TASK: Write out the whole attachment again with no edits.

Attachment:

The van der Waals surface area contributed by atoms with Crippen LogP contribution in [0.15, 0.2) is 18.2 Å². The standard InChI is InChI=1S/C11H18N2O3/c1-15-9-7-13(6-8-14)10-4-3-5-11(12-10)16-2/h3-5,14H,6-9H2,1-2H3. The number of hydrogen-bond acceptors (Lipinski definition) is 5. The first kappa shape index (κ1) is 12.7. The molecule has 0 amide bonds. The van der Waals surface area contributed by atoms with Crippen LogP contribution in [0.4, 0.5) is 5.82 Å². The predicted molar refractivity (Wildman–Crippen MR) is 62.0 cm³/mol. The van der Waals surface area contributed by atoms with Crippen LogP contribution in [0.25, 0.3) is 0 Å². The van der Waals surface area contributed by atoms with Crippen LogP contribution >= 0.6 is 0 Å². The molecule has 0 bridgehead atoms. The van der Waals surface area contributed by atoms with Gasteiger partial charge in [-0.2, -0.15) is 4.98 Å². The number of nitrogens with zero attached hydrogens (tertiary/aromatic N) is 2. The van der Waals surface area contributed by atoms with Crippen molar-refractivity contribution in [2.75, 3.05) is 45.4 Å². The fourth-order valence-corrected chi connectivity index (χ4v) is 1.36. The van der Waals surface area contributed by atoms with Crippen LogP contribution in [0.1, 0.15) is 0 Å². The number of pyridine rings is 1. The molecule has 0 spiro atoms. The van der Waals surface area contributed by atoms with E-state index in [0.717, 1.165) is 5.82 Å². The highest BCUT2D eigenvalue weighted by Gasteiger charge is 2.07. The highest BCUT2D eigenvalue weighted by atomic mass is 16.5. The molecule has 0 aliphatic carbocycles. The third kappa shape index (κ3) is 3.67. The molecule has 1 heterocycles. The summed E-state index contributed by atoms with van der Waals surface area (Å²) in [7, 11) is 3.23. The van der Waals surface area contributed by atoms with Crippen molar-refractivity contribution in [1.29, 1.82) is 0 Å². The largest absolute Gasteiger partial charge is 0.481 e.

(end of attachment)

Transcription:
The van der Waals surface area contributed by atoms with Crippen LogP contribution in [0.15, 0.2) is 18.2 Å². The standard InChI is InChI=1S/C11H18N2O3/c1-15-9-7-13(6-8-14)10-4-3-5-11(12-10)16-2/h3-5,14H,6-9H2,1-2H3. The number of hydrogen-bond acceptors (Lipinski definition) is 5. The first kappa shape index (κ1) is 12.7. The molecule has 0 amide bonds. The van der Waals surface area contributed by atoms with Crippen LogP contribution in [0.4, 0.5) is 5.82 Å². The predicted molar refractivity (Wildman–Crippen MR) is 62.0 cm³/mol. The van der Waals surface area contributed by atoms with Crippen LogP contribution in [0.25, 0.3) is 0 Å². The van der Waals surface area contributed by atoms with Crippen LogP contribution >= 0.6 is 0 Å². The molecule has 0 bridgehead atoms. The van der Waals surface area contributed by atoms with Gasteiger partial charge in [-0.2, -0.15) is 4.98 Å². The number of nitrogens with zero attached hydrogens (tertiary/aromatic N) is 2. The van der Waals surface area contributed by atoms with Crippen molar-refractivity contribution in [2.75, 3.05) is 45.4 Å². The fourth-order valence-corrected chi connectivity index (χ4v) is 1.36. The van der Waals surface area contributed by atoms with Crippen LogP contribution in [0.1, 0.15) is 0 Å². The number of pyridine rings is 1. The molecule has 0 spiro atoms. The van der Waals surface area contributed by atoms with E-state index in [0.717, 1.165) is 5.82 Å². The highest BCUT2D eigenvalue weighted by Gasteiger charge is 2.07. The highest BCUT2D eigenvalue weighted by atomic mass is 16.5. The molecule has 0 aliphatic carbocycles. The third kappa shape index (κ3) is 3.67. The molecule has 1 heterocycles. The summed E-state index contributed by atoms with van der Waals surface area (Å²) in [7, 11) is 3.23. The van der Waals surface area contributed by atoms with Crippen molar-refractivity contribution in [1.29, 1.82) is 0 Å². The largest absolute Gasteiger partial charge is 0.481 e.